Probabilistic analysis of open stope stability using numerical modelling2011In: International Journal of Mining and Mineral Engineering, ISSN 1754-890X, E-ISSN 1754-8918, Vol. 3, no 3, p. 194-219Article in journal (Refereed)
    Abstract [en]

    A probabilistic approach is presented for the analysis of open stopestability. The approach considers the inherent variability and uncertainty whichare typical of rock mass properties. In this study, a series of numerical analyseswere performed using FLAC to study the stability of open stopes while takinginto account the variability in the rock mass properties. The rock mass wasdivided into six strength classes: three classes for the host rock and threeclasses for the massive sulphide ore. Each class was randomly distributed to theelements in the FLAC model. The host rock-to-massive sulphide ore ratio isenvisaged to have a strong influence on the stope. To verify this, three casesof different ore percentages were considered and the results compared.The results, which were presented as Probability Density Functions (PDFs),indicate that the zones of low stiffness show high range of displacements andthat the increase in the percentage of the ore significantly affects the stability ofthe stopes.

  • 26.
    Idris, Musa Adebayo
    et al.
    Luleå University of Technology, Department of Civil, Environmental and Natural Resources Engineering, Mining and Geotechnical Engineering.
    Saiang, David
    Luleå University of Technology, Department of Civil, Environmental and Natural Resources Engineering, Mining and Geotechnical Engineering.
    Nordlund, Erling
    Luleå University of Technology, Department of Civil, Environmental and Natural Resources Engineering, Mining and Geotechnical Engineering.
    Stochastic assessment of pillar stability at Laisvall mine using Artificial Neural Network2015In: Tunnelling and Underground Space Technology, ISSN 0886-7798, E-ISSN 1878-4364, Vol. 49, p. 307-319Article in journal (Refereed)
    Abstract [en]

    Stability analyses of any excavations within the rock mass require reliable geotechnical input parameters such as in situ stress field, rock mass strength and deformation modulus. These parameters are intrinsically uncertain and their precise values are never known, hence, their variability must be properly accounted for in the stability analyses. Traditional deterministic approaches do not quantitatively consider these uncertainties and variability in the input parameters. To incorporate these variability and uncertainties stochastic approaches are generally used. In this study, a stochastic assessment of pillar stability using Artificial Neural Network (ANN) is presented. The variability and uncertainty in the rock mass properties at the Laisvall mine were quantified and the probability density function of the deformation modulus of the rock mass was determined using probabilistic approach. The variability of the in situ stress was also considered. The random values of the deformation modulus and the horizontal in situ stresses were used as input parameters in the FLAC3D numerical simulations to determine the axial strain in the pillar. ANN model was developed to approximate an implicit relationship between the deformation modulus, horizontal in situ stresses and the axial strain occurring in pillar due to mining activities. The closed-form relationship generated from the trained ANN model, together with the maximum strain that the pillar can withstand was used to assess the stability of the pillar in terms of reliability index and probability of failure. The results from this study indicate that, the thickness of the overburden and pillar dimension have a substantial effect on the probability of failure and reliability index. Also shown is the significant influence of coefficient of variation (COV) of the random variables on the pillar stability. The approach presented in this study can be used to determine the optimal pillar dimensions based on the minimum acceptable risk of pillar failure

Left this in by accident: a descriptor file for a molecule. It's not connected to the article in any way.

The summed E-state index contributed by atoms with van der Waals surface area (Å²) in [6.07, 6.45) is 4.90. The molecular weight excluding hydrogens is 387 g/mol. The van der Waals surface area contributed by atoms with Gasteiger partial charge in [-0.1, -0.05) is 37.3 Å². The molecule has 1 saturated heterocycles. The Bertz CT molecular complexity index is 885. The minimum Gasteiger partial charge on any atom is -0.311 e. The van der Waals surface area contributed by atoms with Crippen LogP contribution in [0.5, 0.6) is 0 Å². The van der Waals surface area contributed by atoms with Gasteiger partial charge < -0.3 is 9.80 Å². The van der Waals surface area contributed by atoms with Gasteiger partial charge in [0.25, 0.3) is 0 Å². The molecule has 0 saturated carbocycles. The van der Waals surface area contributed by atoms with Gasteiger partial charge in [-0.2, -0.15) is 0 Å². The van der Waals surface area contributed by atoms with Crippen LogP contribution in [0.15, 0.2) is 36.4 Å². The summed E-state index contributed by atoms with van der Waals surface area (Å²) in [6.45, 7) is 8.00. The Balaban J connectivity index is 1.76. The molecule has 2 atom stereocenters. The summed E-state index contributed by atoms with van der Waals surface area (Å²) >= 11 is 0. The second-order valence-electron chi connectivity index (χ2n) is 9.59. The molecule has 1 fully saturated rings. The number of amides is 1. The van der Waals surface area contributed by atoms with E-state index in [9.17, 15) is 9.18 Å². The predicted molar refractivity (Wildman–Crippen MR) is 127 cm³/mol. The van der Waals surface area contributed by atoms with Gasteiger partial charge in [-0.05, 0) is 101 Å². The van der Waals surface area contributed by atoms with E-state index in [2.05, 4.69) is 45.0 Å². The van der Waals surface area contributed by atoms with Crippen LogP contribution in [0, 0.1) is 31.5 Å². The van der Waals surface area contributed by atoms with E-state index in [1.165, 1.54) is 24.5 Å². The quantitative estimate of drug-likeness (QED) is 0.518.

• 27.
    Jing, L.
    et al.
    Royal Institute of Technology.
    Nordlund, Erling
    Luleå University of Technology, Department of Civil, Environmental and Natural Resources Engineering, Mining and Geotechnical Engineering.
    Stephansson, Ove
    Royal Institute of Technology.
    A 3-D constitutive model for rock joints with anisotropic friction and stress dependency in shear stiffness1994In: International Journal of Rock Mechanics and Mining Sciences & Geomechanics Abstracts, ISSN 0148-9062, E-ISSN 1879-2073, Vol. 31, no 2, p. 173-178Article in journal (Refereed)
  • 28.
    Jing, Lanru
    et al.
    Luleå University of Technology.
    Nordlund, Erling
    Luleå University of Technology, Department of Civil, Environmental and Natural Resources Engineering, Mining and Geotechnical Engineering.
    Stephansson, Ove
    Luleå University of Technology.